Emergency management was institutionalized in 1979 with the creation of the Federal Emergency Management Agency (FEMA). Since that time, many State and local organizations have changed their names to include the words: Emergency Management. This name change reflects an increased emphasis on making the nation's emergency management capability responsive to any major emergency. Finding resources for disaster management requires a partnership among all levels of government (local, State, and Federal) and the private sector (business and industry, voluntary organizations, and the public.) Disasters do not just appear one day - they exist throughout time and have a life cycle of occurrence. This cycle is matched by a series of management phases:
The Four Phases of Emergency Management
Mitigation: Preventing future emergencies or minimizing their effects.
This includes any activities that prevent an emergency, reduce the chance of an emergency happening, or reducing the damaging effects of unavoidable emergencies. Buying flood and fire insurance for you home is a mitigation activity. Mitigation activities take place before and after emergencies.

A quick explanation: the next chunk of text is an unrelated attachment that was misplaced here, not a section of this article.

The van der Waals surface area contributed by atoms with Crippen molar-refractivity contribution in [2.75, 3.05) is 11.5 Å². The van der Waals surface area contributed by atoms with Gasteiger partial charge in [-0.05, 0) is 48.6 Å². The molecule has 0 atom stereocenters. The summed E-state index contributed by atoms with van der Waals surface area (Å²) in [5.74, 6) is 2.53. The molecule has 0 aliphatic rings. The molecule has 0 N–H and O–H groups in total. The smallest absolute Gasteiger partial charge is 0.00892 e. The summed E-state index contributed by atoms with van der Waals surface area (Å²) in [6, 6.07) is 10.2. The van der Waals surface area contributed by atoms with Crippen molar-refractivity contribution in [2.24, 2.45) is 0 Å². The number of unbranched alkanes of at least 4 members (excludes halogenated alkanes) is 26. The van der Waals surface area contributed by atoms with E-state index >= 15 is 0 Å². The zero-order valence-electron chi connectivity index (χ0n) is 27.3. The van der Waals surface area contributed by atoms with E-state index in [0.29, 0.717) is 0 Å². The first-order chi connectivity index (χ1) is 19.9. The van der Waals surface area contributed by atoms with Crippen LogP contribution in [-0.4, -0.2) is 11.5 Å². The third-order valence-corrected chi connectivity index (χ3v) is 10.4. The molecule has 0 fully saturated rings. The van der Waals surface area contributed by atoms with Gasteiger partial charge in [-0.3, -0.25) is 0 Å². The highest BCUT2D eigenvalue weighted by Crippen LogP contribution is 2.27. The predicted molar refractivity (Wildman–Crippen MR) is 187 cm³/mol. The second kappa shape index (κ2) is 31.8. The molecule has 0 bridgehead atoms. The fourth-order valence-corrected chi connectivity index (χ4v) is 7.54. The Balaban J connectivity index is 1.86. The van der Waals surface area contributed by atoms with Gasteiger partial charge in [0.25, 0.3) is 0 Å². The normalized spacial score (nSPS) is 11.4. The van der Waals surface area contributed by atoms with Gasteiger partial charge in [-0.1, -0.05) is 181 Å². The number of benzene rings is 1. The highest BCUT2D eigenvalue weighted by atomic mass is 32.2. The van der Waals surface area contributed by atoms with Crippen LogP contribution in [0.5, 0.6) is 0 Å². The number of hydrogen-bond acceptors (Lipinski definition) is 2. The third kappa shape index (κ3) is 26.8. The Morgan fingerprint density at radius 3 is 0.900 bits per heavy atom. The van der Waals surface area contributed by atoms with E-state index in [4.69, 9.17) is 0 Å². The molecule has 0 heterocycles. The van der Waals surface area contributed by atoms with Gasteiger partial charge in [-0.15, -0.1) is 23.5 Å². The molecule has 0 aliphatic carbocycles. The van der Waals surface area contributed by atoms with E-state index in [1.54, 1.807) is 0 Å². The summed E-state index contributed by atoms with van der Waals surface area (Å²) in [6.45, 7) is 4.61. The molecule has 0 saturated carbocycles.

Preparedness: Preparing to handle an emergency
This includes plans or preparations made to save lives and to help response and rescue operations. Evacuation plans and stocking food and water are both examples of preparedness. Preparedness activities take place before an emergency occurs.
Response: Responding safely to an emergency
This includes actions taken to save lives and prevent further property damage in an emergency situation. Response is putting your preparedness plans into action. Seeking shelter from a tornado or turning off gas valves in an earthquake are both response activities. Response activities take place during an emergency.
Recovery: Recovering from an emergency
This includes actions taken to return to a normal situation following an emergency. Recovery includes getting financial assistance to help pay for repairs. Recovery activities take place after an emergency.
The goal of emergency management is to provide protection from all hazards for the citizens, properties, and governments within Marion County. Effective emergency management includes a functional approach to all emergencies, cooperative planning, appropriate use of resources, and shared responsibilities among the three levels of government: local, State and Federal.
Thank you for taking the time to familiarize yourself with the history, phases and functions of emergency management. If we can assist in any way with your personal emergency plan, please do not hesitate to contact us.
We are looking forward to working with you.
Marion County Emergency Management Agency